In 2020, voters in California approved a constitutional amendment, Proposition 19, that potentially increases the property tax on real estate inherited from parents or grandparents. A Pasadena property tax attorney at Barilari & Williams can help you understand how Prop 19 affects your own properties and taxes.

Proposition 19 was narrowly approved, winning just over 51 percent of the vote. It significantly limits property tax benefits for certain real estate transfers between family members, such as the transfer of property from a parent to a child following the death of the parent.

Prior to Proposition 19, parents could transfer real estate to a child (or to a grandchild if the grandchild’s parent is deceased) without a property reassessment for tax purposes. A primary residence was transferable without regard to its value, and other real estate was transferable without a property reassessment up to the first one million dollars in value.

Proposition 19 changed Proposition 58 (1986) and Proposition 193 (1996) by limiting parent-to-child and grandparent-to-grandchild transfer exclusions that amounted to thousands of dollars in tax savings on real estate that the owners had inherited from their parents or grandparents.

How Do Property Transfer Exclusions Apply Now?

Under Prop 19, since February 2021, parent-child property transfer exclusions now apply only to the primary residence of the parent or grandparent and only when the transferred property will be the primary residence of the new owner. The exclusion also still applies to a family farm transfer.

However, if the transferred primary residence has appreciated over a million dollars in the years since it was acquired by the parent or grandparent, any amount over that million-dollar figure will be reassessed. Furthermore, Prop 19 additionally eliminates any transfer exclusion for any properties other than primary residences.

What About Transferring a Property to a Business?

The rules are somewhat more complicated for transferring a property to a business entity such as a corporation or a limited liability company. A property may be transferred to a business entity without a reassessment provided that there is no change in the ownership of the property.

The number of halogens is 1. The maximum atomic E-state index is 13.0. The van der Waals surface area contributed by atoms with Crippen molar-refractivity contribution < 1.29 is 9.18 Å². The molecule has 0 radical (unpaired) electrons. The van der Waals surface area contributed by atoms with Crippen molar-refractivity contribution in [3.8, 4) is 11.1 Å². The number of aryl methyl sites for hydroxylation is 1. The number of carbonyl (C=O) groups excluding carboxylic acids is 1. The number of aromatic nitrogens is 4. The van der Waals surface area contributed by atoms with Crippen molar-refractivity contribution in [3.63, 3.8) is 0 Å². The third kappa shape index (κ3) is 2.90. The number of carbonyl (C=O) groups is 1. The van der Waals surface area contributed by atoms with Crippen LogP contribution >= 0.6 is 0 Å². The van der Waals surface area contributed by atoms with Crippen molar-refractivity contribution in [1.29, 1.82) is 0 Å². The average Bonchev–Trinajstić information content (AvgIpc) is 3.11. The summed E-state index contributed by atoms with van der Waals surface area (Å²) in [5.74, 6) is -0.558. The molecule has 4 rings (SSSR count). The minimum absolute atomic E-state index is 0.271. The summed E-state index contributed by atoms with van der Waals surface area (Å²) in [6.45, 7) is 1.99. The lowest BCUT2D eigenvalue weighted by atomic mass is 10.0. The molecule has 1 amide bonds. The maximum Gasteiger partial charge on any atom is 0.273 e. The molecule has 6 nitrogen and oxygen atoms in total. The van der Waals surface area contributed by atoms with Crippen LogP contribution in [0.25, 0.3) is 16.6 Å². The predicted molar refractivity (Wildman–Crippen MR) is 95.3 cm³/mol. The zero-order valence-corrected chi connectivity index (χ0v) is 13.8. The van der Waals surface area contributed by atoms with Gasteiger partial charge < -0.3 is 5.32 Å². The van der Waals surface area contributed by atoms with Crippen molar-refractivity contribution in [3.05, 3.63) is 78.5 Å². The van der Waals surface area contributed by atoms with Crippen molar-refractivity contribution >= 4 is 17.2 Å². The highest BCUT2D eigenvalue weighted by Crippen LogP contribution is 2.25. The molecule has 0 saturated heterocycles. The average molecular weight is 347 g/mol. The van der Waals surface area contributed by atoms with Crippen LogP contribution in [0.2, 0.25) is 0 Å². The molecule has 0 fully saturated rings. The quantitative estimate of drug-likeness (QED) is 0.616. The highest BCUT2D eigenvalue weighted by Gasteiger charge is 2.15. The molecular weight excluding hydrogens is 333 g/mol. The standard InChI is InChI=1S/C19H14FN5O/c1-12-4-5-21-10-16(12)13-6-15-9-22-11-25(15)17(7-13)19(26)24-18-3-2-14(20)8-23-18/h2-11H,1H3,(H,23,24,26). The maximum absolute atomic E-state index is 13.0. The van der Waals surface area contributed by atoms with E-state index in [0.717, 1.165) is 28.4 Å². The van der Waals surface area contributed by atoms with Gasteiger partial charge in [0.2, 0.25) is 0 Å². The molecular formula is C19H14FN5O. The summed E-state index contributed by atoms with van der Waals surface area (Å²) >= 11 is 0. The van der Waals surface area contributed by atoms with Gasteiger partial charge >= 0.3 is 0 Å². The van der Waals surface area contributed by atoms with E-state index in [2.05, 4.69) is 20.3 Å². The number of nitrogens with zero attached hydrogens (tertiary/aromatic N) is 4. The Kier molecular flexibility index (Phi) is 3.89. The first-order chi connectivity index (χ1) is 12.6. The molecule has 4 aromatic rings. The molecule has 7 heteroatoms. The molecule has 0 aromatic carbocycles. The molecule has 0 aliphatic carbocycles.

For instance, if a parent and two children individually own one-third of a property, and if they also each own one-third of a business entity, so long as the property does not have a change of majority ownership, the property may be transferred to the business entity without a reassessment.

Let Barilari & Williams Advise You About Property Taxes

Basically, if you own a property in California and you transfer that real estate to your children or grandchildren, Proposition 19 limits your options for making the transfer without a reassessment.

With offices in Pasadena and Long Beach, the California estate planning attorneys at Barilari & Williams have more than a decade of combined experience helping our clients understand – and where possible, reduce – their property tax burden.

The best estate planning includes property tax planning and a number of other considerations. A Pasadena property tax lawyer at Barilari & Williams can help you protect your properties and assets from unnecessary taxes and other risks including divorce, creditors, and lawsuits.

Your first consultation with an attorney at Barilari & Williams is offered at no cost. To learn more about the effects of Proposition 19 – and to learn more about proper estate planning – call us now at 888-EST-PLAN to schedule that consultation.